10. Brave people cling to God. Change is inevitable, but if we hold tight to our never-changing God, it will be okay. We will be okay, because God has it. He is the boss and His plans are always for our good. He loves us more than we’ll ever know or understand.

So, in conclusion, a brave life is not a lonely life, but one with other people surrounding you and pushing you forward. Also, a brave life is not instantaneous, but it’s made up of a dotting of small brave decisions that make up a life.

My Story: God’s Story

My story.

Before when people would ask me to share, I would be terrified—I never knew what to say, or how they would react.

Now when people ask me about my accident, I don’t mind talking about it. In telling my story, I get to tell everyone of my God who puts the stars in the night sky.

This story is about hardship and trials, but also about a God that holds me close. He wraps me in his arms and whispers in my ear, “I love you, child”.

In being His child, I’m not promised a life of ease, but He says that He will be right next to me and hold me through it. Even in the hard days—the days where it takes everything within me to get up—I see the threads of grace that God has woven into my story.

The threads He has woven into my story speak of a God who holds me when I cry but puts people in my life that understand that but don’t let me wallow in it. They speak of people that celebrate the small victories that we often take for granted like walking up stairs.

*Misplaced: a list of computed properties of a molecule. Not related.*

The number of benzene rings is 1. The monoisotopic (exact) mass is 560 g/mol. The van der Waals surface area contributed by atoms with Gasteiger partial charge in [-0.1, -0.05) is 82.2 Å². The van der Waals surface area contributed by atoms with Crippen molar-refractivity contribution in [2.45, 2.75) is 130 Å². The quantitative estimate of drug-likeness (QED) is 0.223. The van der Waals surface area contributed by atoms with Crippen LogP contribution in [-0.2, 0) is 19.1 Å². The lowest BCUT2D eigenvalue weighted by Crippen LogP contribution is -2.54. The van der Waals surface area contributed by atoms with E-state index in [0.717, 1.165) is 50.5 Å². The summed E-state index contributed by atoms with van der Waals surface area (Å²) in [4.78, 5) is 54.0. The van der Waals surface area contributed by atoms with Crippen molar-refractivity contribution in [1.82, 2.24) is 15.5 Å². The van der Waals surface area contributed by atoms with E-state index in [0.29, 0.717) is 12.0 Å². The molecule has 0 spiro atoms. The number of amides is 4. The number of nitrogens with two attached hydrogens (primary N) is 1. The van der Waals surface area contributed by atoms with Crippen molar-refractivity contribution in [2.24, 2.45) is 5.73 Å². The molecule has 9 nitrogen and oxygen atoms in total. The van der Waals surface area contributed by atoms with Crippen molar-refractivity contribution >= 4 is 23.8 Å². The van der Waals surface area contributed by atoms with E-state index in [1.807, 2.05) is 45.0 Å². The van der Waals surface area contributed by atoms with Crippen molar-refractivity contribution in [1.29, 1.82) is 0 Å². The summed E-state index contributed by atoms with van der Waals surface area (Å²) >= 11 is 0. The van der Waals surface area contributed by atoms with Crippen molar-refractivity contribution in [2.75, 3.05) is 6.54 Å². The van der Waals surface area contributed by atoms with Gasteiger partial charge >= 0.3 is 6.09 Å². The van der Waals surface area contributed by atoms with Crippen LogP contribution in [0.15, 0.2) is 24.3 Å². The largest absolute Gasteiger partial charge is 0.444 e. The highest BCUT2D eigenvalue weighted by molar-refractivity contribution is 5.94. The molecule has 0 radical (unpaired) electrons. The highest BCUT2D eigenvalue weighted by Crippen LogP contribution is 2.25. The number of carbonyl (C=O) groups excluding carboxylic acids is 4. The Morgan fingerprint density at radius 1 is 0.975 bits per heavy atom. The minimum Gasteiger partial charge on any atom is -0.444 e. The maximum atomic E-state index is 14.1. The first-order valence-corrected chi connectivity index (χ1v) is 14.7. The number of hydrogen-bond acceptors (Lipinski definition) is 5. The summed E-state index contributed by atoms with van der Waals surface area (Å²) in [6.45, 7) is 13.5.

Then, it becomes His story.

His story of grace, of life, and of peace.

My accident—a year and almost 5 months ago—will forever be a milestone. It will be a time that I look back on and say “if God can do that, then He surely can do this smaller thing.”

It’s my story, but it’s also His story.

Blessings and Birthdays

23.

23 was a great year-new places, re-acquaintances, new friends, spectacular adventures, and new passions.

There has been some good things and some not-so good things about 23, but we can’t have the good without the bad.

23 has been an adventure as I learned more about what it means to be a woman after God’s heart and continued to heal. We are 4 months into 2018, and I’ve seen God do some amazing things! I’ve discovered things that I used to be able to but now can’t, but I’ve also stumbled across new things that I’ve fallen in love with.